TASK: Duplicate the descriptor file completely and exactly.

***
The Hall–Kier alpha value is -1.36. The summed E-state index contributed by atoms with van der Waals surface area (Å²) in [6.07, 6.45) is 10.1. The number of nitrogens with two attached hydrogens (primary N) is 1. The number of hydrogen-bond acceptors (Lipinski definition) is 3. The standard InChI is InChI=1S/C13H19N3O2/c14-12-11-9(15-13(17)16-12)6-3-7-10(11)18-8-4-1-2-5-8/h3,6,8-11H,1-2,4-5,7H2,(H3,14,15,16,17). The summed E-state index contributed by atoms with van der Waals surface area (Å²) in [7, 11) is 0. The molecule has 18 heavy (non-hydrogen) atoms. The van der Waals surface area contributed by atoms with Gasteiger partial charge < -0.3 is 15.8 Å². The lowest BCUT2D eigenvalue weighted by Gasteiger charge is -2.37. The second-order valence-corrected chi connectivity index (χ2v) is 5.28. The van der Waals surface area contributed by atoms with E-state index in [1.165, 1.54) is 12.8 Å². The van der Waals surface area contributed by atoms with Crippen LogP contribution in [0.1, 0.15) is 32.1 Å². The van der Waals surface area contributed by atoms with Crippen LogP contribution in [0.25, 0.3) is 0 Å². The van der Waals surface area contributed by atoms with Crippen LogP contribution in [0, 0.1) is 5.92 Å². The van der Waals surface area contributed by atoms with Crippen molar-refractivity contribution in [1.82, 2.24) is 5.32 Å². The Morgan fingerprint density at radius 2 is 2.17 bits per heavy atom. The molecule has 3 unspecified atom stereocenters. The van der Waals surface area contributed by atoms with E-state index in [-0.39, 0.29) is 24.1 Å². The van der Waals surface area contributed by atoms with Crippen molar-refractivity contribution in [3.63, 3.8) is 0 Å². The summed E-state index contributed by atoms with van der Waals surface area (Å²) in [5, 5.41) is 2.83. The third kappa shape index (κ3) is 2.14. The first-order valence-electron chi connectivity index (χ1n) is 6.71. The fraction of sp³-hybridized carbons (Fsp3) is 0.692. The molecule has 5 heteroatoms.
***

The Hall–Kier alpha value is -1.36. The summed E-state index contributed by atoms with van der Waals surface area (Å²) in [6.07, 6.45) is 10.1. The number of nitrogens with two attached hydrogens (primary N) is 1. The number of hydrogen-bond acceptors (Lipinski definition) is 3. The standard InChI is InChI=1S/C13H19N3O2/c14-12-11-9(15-13(17)16-12)6-3-7-10(11)18-8-4-1-2-5-8/h3,6,8-11H,1-2,4-5,7H2,(H3,14,15,16,17). The summed E-state index contributed by atoms with van der Waals surface area (Å²) in [7, 11) is 0. The molecule has 18 heavy (non-hydrogen) atoms. The van der Waals surface area contributed by atoms with Gasteiger partial charge < -0.3 is 15.8 Å². The lowest BCUT2D eigenvalue weighted by Gasteiger charge is -2.37. The second-order valence-corrected chi connectivity index (χ2v) is 5.28. The van der Waals surface area contributed by atoms with E-state index in [1.165, 1.54) is 12.8 Å². The van der Waals surface area contributed by atoms with Crippen LogP contribution in [0.1, 0.15) is 32.1 Å². The van der Waals surface area contributed by atoms with Crippen LogP contribution in [0.25, 0.3) is 0 Å². The van der Waals surface area contributed by atoms with Crippen LogP contribution in [0, 0.1) is 5.92 Å². The van der Waals surface area contributed by atoms with Crippen molar-refractivity contribution in [1.82, 2.24) is 5.32 Å². The Morgan fingerprint density at radius 2 is 2.17 bits per heavy atom. The molecule has 3 unspecified atom stereocenters. The van der Waals surface area contributed by atoms with E-state index in [-0.39, 0.29) is 24.1 Å². The van der Waals surface area contributed by atoms with Crippen molar-refractivity contribution in [3.63, 3.8) is 0 Å². The summed E-state index contributed by atoms with van der Waals surface area (Å²) in [5, 5.41) is 2.83. The third kappa shape index (κ3) is 2.14. The first-order valence-electron chi connectivity index (χ1n) is 6.71. The fraction of sp³-hybridized carbons (Fsp3) is 0.692. The molecule has 5 heteroatoms.